Sex & Relationships

I Played Japan’s Best-Selling Dating Simulator -- and Loved It

These anime novels are being customized for American women, and could give "Fifty Shades" a run for its money

Don’t ask how I ended up an accidental stowaway on a pirate ship — long story. What’s important was that I had been threatened with being blindfolded and forced to walk the plank. But after rescue by the dark-haired captain, I was allowed to stay on the ship — so long as I chose to room with one of the men  – all strapping, young and decidedly metrosexual, especially for pirates. Would it be Christopher, the kindhearted doctor with a buzz cut? Eduardo, the one with the eyepatch and slicked-back hair? Morgan, the captain with the alluring bed-head and cleave rivaling most women’s?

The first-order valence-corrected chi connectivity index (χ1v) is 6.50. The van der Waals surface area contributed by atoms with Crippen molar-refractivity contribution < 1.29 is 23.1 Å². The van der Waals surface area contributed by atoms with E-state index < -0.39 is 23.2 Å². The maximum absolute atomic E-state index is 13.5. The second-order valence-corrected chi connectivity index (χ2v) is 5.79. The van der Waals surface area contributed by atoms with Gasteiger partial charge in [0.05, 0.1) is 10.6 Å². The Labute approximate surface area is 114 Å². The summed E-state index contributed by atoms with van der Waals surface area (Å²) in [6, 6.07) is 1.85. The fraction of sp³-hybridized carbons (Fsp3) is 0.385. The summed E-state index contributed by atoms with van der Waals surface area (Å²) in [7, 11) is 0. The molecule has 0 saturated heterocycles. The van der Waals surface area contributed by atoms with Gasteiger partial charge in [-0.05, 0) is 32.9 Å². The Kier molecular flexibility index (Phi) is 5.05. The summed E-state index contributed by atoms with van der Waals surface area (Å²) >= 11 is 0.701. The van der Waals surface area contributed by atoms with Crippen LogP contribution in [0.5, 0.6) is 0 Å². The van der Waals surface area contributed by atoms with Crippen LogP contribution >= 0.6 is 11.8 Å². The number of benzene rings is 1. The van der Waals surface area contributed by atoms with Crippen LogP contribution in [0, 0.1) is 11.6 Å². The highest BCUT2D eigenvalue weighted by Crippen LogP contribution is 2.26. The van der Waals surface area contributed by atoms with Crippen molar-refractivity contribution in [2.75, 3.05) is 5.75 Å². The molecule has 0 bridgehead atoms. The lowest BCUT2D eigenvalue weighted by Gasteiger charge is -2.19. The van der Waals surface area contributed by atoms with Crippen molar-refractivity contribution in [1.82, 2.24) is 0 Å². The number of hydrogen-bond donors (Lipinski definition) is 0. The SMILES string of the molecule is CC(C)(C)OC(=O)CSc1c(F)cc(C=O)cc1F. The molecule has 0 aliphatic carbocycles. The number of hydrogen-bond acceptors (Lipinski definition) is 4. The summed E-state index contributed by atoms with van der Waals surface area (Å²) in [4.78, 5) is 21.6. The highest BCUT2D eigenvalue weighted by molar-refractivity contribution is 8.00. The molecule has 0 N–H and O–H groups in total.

Just as I made my decision — the captain, obviously — the game came to a screeching halt. Did I want to buy an expansion for $3.99 so that I might see what happened next? Why yes, yes I did. I clicked “purchase” before I could even register what I was doing.

How, you might ask, did I end up not only playing but paying for extras on the iPhone app “Pirates in Love”? Great question. You see, last week when I read a report on Wired.com about the Japanese explosion of romance video games for women, I knew I had to try some out — for my job. Strictly professional. Lucky for me, and my sorry handful of Japanese phrases, countless games have been translated into English — and these companies are even creating games to be marketed specifically to American women. They were a mega-hit in Japan, so why not try to broaden their reach, right? They’re known as “otome” games, or “girl” games; sometimes they’re called dating simulators, which pretty accurately communicates what these games are all about: flirting, courtship and lots of blushing.